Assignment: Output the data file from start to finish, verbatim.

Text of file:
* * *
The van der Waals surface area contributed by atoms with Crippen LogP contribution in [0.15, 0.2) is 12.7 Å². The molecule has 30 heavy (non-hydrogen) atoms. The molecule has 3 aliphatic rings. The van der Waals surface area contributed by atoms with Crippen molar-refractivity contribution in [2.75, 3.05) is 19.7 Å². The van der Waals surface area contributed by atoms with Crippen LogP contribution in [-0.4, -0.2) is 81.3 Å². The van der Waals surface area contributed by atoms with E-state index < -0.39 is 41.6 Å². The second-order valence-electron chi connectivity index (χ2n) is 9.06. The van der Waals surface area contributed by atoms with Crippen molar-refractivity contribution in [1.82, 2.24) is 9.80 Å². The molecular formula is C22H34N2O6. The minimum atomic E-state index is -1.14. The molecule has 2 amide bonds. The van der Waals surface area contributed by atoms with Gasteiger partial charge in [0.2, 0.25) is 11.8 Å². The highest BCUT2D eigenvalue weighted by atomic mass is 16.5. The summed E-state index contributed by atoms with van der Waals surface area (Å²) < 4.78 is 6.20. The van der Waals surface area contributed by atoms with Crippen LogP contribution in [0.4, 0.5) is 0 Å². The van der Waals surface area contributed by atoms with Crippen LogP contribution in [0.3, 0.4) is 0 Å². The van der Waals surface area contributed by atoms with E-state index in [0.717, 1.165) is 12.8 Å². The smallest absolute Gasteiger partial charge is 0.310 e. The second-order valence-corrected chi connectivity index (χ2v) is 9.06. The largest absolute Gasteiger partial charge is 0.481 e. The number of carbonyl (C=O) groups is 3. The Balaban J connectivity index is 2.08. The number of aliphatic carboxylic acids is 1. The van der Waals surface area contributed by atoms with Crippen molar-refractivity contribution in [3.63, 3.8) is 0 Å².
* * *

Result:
The van der Waals surface area contributed by atoms with Crippen LogP contribution in [0.15, 0.2) is 12.7 Å². The molecule has 30 heavy (non-hydrogen) atoms. The molecule has 3 aliphatic rings. The van der Waals surface area contributed by atoms with Crippen molar-refractivity contribution in [2.75, 3.05) is 19.7 Å². The van der Waals surface area contributed by atoms with Crippen LogP contribution in [-0.4, -0.2) is 81.3 Å². The van der Waals surface area contributed by atoms with E-state index < -0.39 is 41.6 Å². The second-order valence-electron chi connectivity index (χ2n) is 9.06. The van der Waals surface area contributed by atoms with Crippen molar-refractivity contribution in [1.82, 2.24) is 9.80 Å². The molecular formula is C22H34N2O6. The minimum atomic E-state index is -1.14. The molecule has 2 amide bonds. The van der Waals surface area contributed by atoms with Gasteiger partial charge in [0.2, 0.25) is 11.8 Å². The highest BCUT2D eigenvalue weighted by atomic mass is 16.5. The summed E-state index contributed by atoms with van der Waals surface area (Å²) < 4.78 is 6.20. The van der Waals surface area contributed by atoms with Crippen LogP contribution in [0.4, 0.5) is 0 Å². The van der Waals surface area contributed by atoms with Crippen LogP contribution in [0.3, 0.4) is 0 Å². The van der Waals surface area contributed by atoms with E-state index in [0.717, 1.165) is 12.8 Å². The smallest absolute Gasteiger partial charge is 0.310 e. The second-order valence-corrected chi connectivity index (χ2v) is 9.06. The largest absolute Gasteiger partial charge is 0.481 e. The number of carbonyl (C=O) groups is 3. The Balaban J connectivity index is 2.08. The number of aliphatic carboxylic acids is 1. The van der Waals surface area contributed by atoms with Crippen molar-refractivity contribution in [3.63, 3.8) is 0 Å².